The reform is in line with the Kingdom’s Vision 2030 program that seeks to elevate women to nearly one-third of the workforce, up from about 22 percent now. Authorities have highlighted the economic benefits of the reform as the Kingdom reels from a protracted oil slump; Saudi families would no longer need foreign chauffeurs, often a major source of financial strain.

Riyadh is moving to bring female driving instructors from abroad, local media reported, and Princess Nourah University said it will inaugurate a women’s only driving school. Careem’s rival, Uber, is reportedly planning a similar initiative to recruit female drivers.

The new Careem recruits in Al-Khobar were seemingly unperturbed by pockets of resistance from men or sexist comments on social media over women driving. “Look at how women’s abayas have evolved — different styles and colors — despite strong resistance,” Jabbar said, referring to the traditional black gown. “After a while, even women drivers will become a new normal.”

(End of article)
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In the heat of the moment



Joined: 22 May 2015
Posts: 348
Location: SAUDI ARABIA

PostPosted: Sat Oct 14, 2017 8:44 am    Post subject: Re: misplaced optimism Reply with quote

BajaLaJaula wrote:
Veiled and Nomad,
Your optimism is commendable...however, this is the Magic Kingdom where Murphy's Law is on steroids. Eventually they will work out all the kinks but there are still lots of kooks with religious authority in KSA that will make it difficult.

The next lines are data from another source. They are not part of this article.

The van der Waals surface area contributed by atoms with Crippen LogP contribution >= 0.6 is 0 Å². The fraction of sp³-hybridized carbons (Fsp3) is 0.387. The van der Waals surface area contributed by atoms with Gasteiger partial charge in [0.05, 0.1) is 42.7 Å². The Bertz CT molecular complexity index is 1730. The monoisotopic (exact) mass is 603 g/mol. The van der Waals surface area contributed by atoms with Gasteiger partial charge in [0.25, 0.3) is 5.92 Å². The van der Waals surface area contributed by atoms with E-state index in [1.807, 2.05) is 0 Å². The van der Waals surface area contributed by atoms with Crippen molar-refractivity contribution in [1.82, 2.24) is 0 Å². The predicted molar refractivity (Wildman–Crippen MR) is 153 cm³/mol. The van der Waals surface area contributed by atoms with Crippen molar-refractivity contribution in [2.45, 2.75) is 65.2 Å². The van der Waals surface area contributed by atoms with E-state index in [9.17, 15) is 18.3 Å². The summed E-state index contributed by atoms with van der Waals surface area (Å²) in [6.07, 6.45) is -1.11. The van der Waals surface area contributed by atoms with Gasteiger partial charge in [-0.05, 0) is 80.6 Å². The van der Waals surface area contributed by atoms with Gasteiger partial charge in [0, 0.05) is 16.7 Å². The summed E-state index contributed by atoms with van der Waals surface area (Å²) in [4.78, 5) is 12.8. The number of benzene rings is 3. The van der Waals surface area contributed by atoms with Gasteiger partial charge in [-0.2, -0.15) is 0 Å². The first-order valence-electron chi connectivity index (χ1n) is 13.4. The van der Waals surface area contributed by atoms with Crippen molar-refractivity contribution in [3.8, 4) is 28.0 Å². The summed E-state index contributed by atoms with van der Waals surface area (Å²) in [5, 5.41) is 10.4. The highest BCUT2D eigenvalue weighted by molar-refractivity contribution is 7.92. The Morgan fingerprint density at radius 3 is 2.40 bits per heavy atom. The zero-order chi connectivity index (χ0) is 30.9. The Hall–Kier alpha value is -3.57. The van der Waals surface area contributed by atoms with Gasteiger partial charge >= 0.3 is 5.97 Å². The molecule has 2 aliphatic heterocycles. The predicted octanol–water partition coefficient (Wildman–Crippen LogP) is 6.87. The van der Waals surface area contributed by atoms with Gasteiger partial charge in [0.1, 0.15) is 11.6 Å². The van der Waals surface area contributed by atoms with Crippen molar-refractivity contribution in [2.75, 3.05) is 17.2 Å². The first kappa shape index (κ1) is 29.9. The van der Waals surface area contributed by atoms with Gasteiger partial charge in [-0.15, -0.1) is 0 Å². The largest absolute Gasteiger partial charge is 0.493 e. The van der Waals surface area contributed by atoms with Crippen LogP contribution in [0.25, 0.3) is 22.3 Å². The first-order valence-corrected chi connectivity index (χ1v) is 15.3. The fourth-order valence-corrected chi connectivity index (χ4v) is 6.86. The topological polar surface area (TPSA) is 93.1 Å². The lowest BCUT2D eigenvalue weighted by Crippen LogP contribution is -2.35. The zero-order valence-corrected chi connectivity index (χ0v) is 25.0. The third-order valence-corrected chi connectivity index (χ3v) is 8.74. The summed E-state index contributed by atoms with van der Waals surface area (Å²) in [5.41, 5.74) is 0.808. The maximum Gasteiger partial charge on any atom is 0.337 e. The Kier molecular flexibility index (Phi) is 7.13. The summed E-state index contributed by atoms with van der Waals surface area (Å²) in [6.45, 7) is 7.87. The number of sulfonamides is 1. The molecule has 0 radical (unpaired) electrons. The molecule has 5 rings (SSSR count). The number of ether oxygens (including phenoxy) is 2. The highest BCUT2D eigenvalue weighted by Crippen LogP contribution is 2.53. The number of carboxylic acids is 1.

I hope it is a smooth transition...but then again, I know better, after seeing so many of the reforms get axed because the close-minded, backwards thinking Saudis could not handle the change. It is what it is....yes, they will come around to making it work. They have no choice but to progress. They will just take a lot longer because logical, rational, and reasonable are still khawajas in KSA.


It's happening faster than you think, this was Tahlia St. a couple of weeks ago;

https://streamable.com/k1kf2
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siologen



Joined: 25 Oct 2016
Posts: 336

PostPosted: Sun Oct 15, 2017 11:16 am    Post subject: re: street rave? Reply with quote

Thanks for that streamable site, never knew of it until know.

Wonder if there was any booze at what appears to be a street rave?
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nomad soul



Joined: 31 Jan 2010
Posts: 11199
Location: The real world

PostPosted: Tue Oct 17, 2017 3:41 am    Post subject: Reply with quote

TVTC plans to coordinate driving lessons and basic auto care for female students at its colleges. No info on who the driving instructors will be.

Female students to get driving lessons in colleges
Saudi Gazette | 17 October 2017
Source: http://saudigazette.com.sa/article/519559/SAUDI-ARABIA/Female-students-to-get-driving-lessons-in-colleges

RIYADH — The Technical and Vocational Training Corporation (TVTC) will organize driving lessons for female students in various colleges in the Kingdom, according to female supervisor of girl education at TVTC Amal Al-Sahli. “Allowing women to drive will further promote their role in public life and enhance their participation in the labor market,” she said.

Amal said TVTC is making necessary preparations to start driving lessons and educate girl students about important car parts. “Girl students will be taught emergency car repairs to avoid breakdown on the streets.” She said the trainees will also be taught traffic laws and regulations. They will also be given an orientation course on traffic signs. She said the corporation will provide 3,000 car parking spaces for trainees and instructors.

There are 19 TVTC colleges for women in the Kingdom being managed by a number of international colleges from the United States, Canada, Britain and New Zealand. There are now more than 15,000 female students in these colleges studying various specialties that will qualify them for the labor market.